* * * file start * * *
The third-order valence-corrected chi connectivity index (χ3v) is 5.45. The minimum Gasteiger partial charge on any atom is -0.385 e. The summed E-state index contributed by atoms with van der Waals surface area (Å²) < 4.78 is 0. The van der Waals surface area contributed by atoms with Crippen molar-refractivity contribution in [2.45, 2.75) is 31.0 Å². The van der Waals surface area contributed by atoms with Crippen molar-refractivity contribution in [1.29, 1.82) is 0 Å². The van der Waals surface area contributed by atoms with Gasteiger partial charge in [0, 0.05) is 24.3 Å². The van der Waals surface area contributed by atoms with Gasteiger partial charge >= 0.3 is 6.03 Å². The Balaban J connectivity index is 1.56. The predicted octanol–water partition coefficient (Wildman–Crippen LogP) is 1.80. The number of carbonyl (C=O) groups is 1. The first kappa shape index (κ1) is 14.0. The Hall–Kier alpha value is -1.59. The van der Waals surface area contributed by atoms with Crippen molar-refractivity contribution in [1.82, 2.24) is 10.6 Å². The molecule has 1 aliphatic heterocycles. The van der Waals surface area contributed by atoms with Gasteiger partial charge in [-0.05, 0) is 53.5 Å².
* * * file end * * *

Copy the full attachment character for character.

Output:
The third-order valence-corrected chi connectivity index (χ3v) is 5.45. The minimum Gasteiger partial charge on any atom is -0.385 e. The summed E-state index contributed by atoms with van der Waals surface area (Å²) < 4.78 is 0. The van der Waals surface area contributed by atoms with Crippen molar-refractivity contribution in [2.45, 2.75) is 31.0 Å². The van der Waals surface area contributed by atoms with Crippen molar-refractivity contribution in [1.29, 1.82) is 0 Å². The van der Waals surface area contributed by atoms with Gasteiger partial charge in [0, 0.05) is 24.3 Å². The van der Waals surface area contributed by atoms with Gasteiger partial charge >= 0.3 is 6.03 Å². The Balaban J connectivity index is 1.56. The predicted octanol–water partition coefficient (Wildman–Crippen LogP) is 1.80. The number of carbonyl (C=O) groups is 1. The first kappa shape index (κ1) is 14.0. The Hall–Kier alpha value is -1.59. The van der Waals surface area contributed by atoms with Crippen molar-refractivity contribution in [1.82, 2.24) is 10.6 Å². The molecule has 1 aliphatic heterocycles. The van der Waals surface area contributed by atoms with Gasteiger partial charge in [-0.05, 0) is 53.5 Å².